I’ve found this really nice story in varnelis blog
“There’s a photo of a guy who got tattoos to match those found on Otzi, aka The Iceman, who died more than 5,000 years ago in the Italian Alps. Mike Goldstein, the guy who got the tattoo, said the series of 10 simple lines arranged in groups of four, three, and three served to remind him that you don’t have to be incredibly important during your lifetime in order to be important. “It reminds me that I can live however I want,” he says in the book. “I don’t have to work in an office or wear a tie, as are the expectations of our culture. I can walk across the Alps and die in a swamp, and that’s OK.””- Boing Boing (via heterochronia)
It made me remember this interview to Pedro Almodóvar in which he explains how pop culture in the sixties allowed turning anything in art. In his case, as he was grown up surrounded by significant female figures, he made housewifes the central figure of his art.
I pointed it out some weeks ago to Jesus Olivares in a conversation about what could be his Master’s thesis theme. Then I told him that there are two main “objects” in a research: the “theoretical affairs” you want to talk around and the “topics” you want to talk about, and you link them with methodological research tools. I also told him that is important to choose “paradigmatic topics” because they’ll have better impact, but then I went back my own word and remembered this video… I did that because I felt I was telling him the exact contrary of what I do: I normally work around “theoretical affairs” I’m fascinated with, I missuse them as if they were methodological tools to research about a topic that anyone else but me cares of… Nevertheless, I enjoy it and that guy with copied tattoos from a John Iceman Doe has made me think that it’s not so mad, because it’s more important what you have to say than what concrete thing you talk about.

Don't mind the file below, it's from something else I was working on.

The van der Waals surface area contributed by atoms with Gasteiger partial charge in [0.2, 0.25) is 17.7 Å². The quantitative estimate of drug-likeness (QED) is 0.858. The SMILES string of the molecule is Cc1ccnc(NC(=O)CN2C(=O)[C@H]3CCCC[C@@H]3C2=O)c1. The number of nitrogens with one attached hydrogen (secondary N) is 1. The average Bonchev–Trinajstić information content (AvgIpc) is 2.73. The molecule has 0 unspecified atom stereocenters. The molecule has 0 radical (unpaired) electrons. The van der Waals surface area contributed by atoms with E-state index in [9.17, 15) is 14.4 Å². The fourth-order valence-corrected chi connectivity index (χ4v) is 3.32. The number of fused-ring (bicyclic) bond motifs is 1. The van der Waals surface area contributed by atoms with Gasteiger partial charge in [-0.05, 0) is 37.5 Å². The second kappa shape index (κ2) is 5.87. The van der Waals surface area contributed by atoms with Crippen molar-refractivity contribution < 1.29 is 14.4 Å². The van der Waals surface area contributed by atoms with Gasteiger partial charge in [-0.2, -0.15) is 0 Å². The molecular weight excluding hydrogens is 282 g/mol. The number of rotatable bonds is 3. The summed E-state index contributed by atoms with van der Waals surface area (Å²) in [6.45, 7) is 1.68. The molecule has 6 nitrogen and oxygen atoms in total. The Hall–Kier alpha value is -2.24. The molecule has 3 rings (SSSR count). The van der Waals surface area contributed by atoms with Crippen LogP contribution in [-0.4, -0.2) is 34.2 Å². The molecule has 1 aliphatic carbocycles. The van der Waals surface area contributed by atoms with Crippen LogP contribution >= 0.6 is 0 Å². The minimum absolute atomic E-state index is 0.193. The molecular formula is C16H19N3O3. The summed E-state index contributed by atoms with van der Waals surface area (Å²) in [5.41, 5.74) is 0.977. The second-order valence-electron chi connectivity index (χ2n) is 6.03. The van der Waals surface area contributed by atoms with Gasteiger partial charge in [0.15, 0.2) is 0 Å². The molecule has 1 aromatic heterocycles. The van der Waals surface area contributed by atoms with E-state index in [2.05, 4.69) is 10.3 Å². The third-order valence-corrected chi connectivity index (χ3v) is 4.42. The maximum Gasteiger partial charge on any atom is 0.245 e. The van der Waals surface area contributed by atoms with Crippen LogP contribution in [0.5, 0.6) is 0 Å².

But I do think I’d enjoy more if I put some order on it: “theoretical affairs” as actor-network theory, mostly as explained by Tim Ingold (anthropologic view), and cyborg, mostly from Donna Haraway (situated knowledges) and cyberpunk narrative and entrepreneurship (propositive and resilient); used to talk about domestic technologies. Linking them should be the methodological tools, and I’m a bit dispersed here. Till now I’ve found out the potential of techno-imaginaries (storytelling and myths), and I’m willing to do some prototyping. I expect to discover some more (in fact, many of Tim Ingold concepts can be used as tools themselves) not forgetting that the concrete topic you talk about shapes the methodological tools you use, Kathleen McHugh expresses it well in her book American Domesticity:
A recurrent tendency of domestic discourse produced by women, from Lydia Child to Chantal Akerman, is to use housekeeping as a strategy, a form, an aesthetic, and a method and my text is no exception
And another quote that remarks that topics should prevail formally upon “theoretical affairs”:
Theory is like underwear. It should be worn inside, not outside.